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Victoria: Sheik denies any association with Abu Dahdah or al-Qaeda.

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Wednesday 3 September 2003

Sheik Mohammed Omran denies any association with Abu Dahdah or al-Qaeda


MARK COLVIN: So what do the Australians named in the Spanish documents make of their contents and of the fact that the AFP describes them as "persons of interest"? 


The ABC approached Bilal Khazal, but he declined to discuss any of the accusations.  


He has had his passport cancelled. 


Four Corners reported earlier this year that he was told it will never be returned, because of the risk he poses to national security.  


Mohammad Omran, however, did agree to an interview.  


He denies authorities have ever spoken to him about his alleged involvement with terrorism. 


He spoke to PM 's Rafael Epstein. 


RAFAEL EPSTEIN: Do you know someone called Imad Eddin Barakat Yarkas? 




RAFAEL EPSTEIN: Imad Eddin Barakat Yarkas. I think he has another name, Abu Dahdah. 


Do you know him? 


MOHAMMAD OMRAN: I've never heard of that name, no. 


RAFAEL EPSTEIN: Never heard of the name? He's from Spain. 


MOHAMMAD OMRAN: No. Spain. What does Spain have to do with us? (laughter) 


RAFAEL EPSTEIN: The Spanish court says that, Abu Dahdah, who they say is Spain's most senior al-Qaeda operative, has your name and phone number in your personal diary, that he contacted you regularly. 


Why is your name popping up in this person's diary and why does it appear that he’s calling you? 


Do you have any idea why that might be? 


MOHAMMAD OMRAN: I don't know. 


RAFAEL EPSTEIN: Do you want me to show you what I'm talking about? 


MOHAMMAD OMRAN: I don't need to, you show me… 


RAFAEL EPSTEIN: I'm just offering. 


MOHAMMAD OMRAN: But am I telling you, if this happened, then where’s the… I don't think you are concerned about this more than the Australian intelligence and if they don't worry about that, that mean it is bullshit, rubbish stuff. 


RAFAEL EPSTEIN: You know that the implication from those court documents is that you are effectively a member of al-Qaeda? 


MOHAMMAD OMRAN: (laughter) That's great. No, I don't know that and I don't believe I am. 


It's not. I don't misunderstand me in that, but really, I am what I am. 


RAFAEL EPSTEIN: Have you heard of a man named Sheikh Omar Mahmoud Mohammad Othman, whose name is Abu Qatada?  


MOHAMMAD OMRAN: Yes, I know him. 


RAFAEL EPSTEIN: Okay. Have you ever spoken to him? 




RAFAEL EPSTEIN: Because you know that he is in jail at the moment? 


MOHAMMAD OMRAN: Yes, of course I know that. 


RAFAEL EPSTEIN: And you're aware that having any involvement with his sort of organisation is now an offence here?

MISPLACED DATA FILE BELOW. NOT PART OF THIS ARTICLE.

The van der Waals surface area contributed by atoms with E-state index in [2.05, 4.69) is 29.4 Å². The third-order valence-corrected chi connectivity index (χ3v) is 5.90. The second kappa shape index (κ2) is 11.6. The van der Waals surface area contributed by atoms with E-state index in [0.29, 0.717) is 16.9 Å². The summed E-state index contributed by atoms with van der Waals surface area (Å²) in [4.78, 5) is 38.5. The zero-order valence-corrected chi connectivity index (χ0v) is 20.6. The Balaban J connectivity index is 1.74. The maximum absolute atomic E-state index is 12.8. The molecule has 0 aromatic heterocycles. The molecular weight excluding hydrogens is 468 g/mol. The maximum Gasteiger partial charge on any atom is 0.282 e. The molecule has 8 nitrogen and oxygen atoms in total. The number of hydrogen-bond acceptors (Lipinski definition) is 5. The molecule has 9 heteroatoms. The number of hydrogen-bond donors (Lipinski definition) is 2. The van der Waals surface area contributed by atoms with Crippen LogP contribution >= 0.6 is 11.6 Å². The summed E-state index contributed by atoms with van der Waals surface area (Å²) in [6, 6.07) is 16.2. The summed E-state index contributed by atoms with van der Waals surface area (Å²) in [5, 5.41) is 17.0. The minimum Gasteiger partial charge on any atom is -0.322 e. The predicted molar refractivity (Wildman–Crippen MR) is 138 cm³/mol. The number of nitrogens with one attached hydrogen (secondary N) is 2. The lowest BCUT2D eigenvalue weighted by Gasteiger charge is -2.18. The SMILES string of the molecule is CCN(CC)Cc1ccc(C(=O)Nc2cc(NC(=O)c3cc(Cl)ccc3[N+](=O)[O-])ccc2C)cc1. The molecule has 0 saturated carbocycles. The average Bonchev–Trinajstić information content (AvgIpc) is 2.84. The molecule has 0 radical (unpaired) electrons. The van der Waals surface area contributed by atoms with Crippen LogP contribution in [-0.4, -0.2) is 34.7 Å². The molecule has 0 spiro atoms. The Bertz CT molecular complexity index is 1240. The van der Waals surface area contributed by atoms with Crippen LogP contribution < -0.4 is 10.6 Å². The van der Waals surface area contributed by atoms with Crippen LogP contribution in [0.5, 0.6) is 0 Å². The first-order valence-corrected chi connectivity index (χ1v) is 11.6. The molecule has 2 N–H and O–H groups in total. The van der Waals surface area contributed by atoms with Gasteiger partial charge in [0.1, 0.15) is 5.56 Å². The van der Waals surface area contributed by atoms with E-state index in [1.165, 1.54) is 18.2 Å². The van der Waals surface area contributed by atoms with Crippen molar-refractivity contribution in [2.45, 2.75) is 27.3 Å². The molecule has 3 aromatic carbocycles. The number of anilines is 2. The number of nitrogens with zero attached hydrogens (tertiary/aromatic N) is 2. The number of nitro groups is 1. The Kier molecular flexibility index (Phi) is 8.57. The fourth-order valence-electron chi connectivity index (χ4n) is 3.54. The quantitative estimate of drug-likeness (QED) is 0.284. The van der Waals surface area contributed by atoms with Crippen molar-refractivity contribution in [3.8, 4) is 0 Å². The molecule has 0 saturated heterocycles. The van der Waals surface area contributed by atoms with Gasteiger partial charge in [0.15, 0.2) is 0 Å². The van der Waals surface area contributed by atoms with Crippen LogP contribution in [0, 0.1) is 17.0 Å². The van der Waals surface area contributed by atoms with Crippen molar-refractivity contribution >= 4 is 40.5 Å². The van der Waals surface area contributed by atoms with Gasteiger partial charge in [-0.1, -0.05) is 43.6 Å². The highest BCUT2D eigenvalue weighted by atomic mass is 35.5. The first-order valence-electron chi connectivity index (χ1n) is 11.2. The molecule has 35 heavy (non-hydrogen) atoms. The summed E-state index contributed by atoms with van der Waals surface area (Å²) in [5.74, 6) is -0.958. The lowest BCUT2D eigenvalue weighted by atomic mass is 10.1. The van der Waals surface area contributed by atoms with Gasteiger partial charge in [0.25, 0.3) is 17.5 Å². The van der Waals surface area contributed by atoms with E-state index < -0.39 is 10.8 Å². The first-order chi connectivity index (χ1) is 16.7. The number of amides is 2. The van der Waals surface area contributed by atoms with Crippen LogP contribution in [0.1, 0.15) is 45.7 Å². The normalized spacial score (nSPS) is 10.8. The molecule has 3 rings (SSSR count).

MOHAMMAD OMRAN: No, I don't know that, but anyhow, he doesn't have any organisation. 


He's a sheikh and he has the right to put his view clearly to the people, and I still remember something said after September the 11th from Mr Bush. He said, you know, these people what they heard was us sitting here in the chamber, have freedom of speech and freedom of religion. 


Where is the freedom of speech? 


So the man never did anything according to my understanding and even according to the English intelligence office and the Australian intelligence office at the same time, none of them could accuse him of anything. 


RAFAEL EPSTEIN: He's accused of being associated with the Salafist Group for Call and Combat. 


That group is now a terror organisation under Australian law, so if you've had contact with him... 


MOHAMMAD OMRAN: I've never heard of that group, and according to my knowledge, he has never been associated with any group ever, and I don't believe that anyone whatsoever, any law can stop you making friendship, as a personal friendship, with anyone. 


And I don't think Australia goes to that law to stop you making a friendship with anyone, even Osama bin Laden himself. 


RAFAEL EPSTEIN: But no-one from the Australian Federal Police has approached you about those sorts of things? 




RAFAEL EPSTEIN: They say that you are one of 65 people who they’re monitoring in cases involving ongoing investigations into terrorism? 


MOHAMMAD OMRAN: It’s absolutely untrue. 


RAFAEL EPSTEIN: But has anyone from the Australian Federal Police ever mentioned that to you? 


MOHAMMAD OMRAN: No. (laughter). 


They've broached my organisation, not me in particular. 


But they've never, ever accused me as a person, as a Sheikh or as an organisation, never been approached with anything like that, never been accused of anything like that and the opposite, the Australian Government are so much in confident with me and my organisation as an Australian great organisation, helping the community in general and our people in particular. 


MARK COLVIN: The Sheik Mohammad Omran, also known as Abu Ayman, who is the leader of the minority Muslim fundamentalist group, Ahl As Sunnah wal-Jamaah.  


He was speaking to Rafael Epstein in Melbourne.